By the numbers: World Day Against Child Labour

Around 152 million people under 18 are compelled to work worldwide, often in hazardous conditions.

Almost half of all 152 million victims of child labour are between five and 11 years old [Shanshan Chen/Reuters]
Almost half of all 152 million victims of child labour are between five and 11 years old [Shanshan Chen/Reuters]

June 12 is the World Day Against Child Labour.

Across the globe, some 218 million children between the ages of five and 17 are employed. This means that they work and may not receive an education. They often have no time to play and have no opportunity to do other activities more fitting for their age group.

More than half of them, 152 million, face the worst forms of child labour – including jobs in hazardous environments; slavery; illicit activities such as drug trafficking and prostitution; and participation in armed conflict.

According to the United Nations, child labour is “work carried out to the detriment and endangerment of a child, in violation of international law and national legislation. It either deprives children of schooling or requires them to assume the dual burden of schooling and work.”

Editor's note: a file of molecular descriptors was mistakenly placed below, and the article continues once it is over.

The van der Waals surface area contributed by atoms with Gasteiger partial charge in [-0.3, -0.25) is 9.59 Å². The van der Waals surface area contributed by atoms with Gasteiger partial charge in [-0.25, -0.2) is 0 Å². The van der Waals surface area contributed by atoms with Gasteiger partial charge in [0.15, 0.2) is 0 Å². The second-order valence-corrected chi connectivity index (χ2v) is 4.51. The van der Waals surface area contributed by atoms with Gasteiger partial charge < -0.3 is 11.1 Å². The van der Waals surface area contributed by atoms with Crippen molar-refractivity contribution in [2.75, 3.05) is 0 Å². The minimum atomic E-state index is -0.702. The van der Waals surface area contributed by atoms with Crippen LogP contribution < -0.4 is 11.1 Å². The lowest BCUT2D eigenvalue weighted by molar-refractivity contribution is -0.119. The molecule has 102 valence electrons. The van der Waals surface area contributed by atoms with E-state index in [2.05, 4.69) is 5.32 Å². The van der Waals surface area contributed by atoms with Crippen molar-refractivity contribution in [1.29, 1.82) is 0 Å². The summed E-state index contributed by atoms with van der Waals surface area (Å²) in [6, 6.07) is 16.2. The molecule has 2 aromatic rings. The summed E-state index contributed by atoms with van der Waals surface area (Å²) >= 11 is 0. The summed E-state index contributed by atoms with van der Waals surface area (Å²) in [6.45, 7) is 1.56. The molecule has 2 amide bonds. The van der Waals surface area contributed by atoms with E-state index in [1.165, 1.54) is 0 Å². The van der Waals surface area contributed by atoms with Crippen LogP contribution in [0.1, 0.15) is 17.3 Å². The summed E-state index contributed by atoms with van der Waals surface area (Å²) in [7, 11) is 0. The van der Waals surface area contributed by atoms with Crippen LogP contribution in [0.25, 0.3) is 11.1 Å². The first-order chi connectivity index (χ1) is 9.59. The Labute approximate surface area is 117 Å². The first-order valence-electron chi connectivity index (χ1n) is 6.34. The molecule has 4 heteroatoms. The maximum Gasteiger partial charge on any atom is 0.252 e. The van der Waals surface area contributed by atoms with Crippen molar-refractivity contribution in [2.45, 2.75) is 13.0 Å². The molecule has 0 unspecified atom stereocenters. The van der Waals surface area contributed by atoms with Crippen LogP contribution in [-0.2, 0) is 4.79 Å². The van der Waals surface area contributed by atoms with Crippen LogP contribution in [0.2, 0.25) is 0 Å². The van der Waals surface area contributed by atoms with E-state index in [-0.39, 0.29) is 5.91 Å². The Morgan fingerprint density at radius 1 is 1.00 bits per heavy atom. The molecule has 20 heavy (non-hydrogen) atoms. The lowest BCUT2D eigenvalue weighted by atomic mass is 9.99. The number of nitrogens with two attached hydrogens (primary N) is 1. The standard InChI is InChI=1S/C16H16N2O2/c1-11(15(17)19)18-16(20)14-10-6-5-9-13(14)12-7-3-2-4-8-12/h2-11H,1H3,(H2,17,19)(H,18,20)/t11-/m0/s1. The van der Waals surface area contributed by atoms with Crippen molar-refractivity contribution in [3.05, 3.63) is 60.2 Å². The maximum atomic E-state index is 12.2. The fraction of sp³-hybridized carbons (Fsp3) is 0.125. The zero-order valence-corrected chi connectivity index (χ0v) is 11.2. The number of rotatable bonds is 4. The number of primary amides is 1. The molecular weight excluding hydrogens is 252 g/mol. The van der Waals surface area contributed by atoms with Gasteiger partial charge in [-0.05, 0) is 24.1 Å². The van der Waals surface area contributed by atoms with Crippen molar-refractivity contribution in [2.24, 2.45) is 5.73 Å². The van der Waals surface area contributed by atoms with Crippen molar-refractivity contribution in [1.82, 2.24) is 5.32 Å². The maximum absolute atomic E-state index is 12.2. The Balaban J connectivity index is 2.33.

The International Labour Organization (ILO) Programme on Child Labour aims to abolish child labour and is governed by the principles of the Minimum Age Convention and the Worst Forms of Child Labour Convention.

Of all child labour, 72.1 million cases are found in Africa, 62.1 million in Asia and the Pacific, 10.7 million in the Americas, 1.2 million in the Arab states, and 5.5 million in Europe and Central Asia.

Ranging from debt bondage to prostitution, child labour is considered “hazardous work” if it “jeopardises the physical, mental or moral well-being of a child, either because of its nature or because of the conditions in which it is carried out”, says the UN.

“Child labour to be eliminated” is a subset of all children in employment and includes work done by children under the minimum legal age for that type of work, as defined by international standards.

In September 2018, the US Department of Labor published the List of Goods Produced by Child Labor or Forced Labor, pinpointing specific industries where abuses most occur (the 25 million forced labourers worldwide are related to but separate from child labour).

The bar chart below depicts the number of countries – for each economic item – that appear on either list.

Source: Al Jazeera

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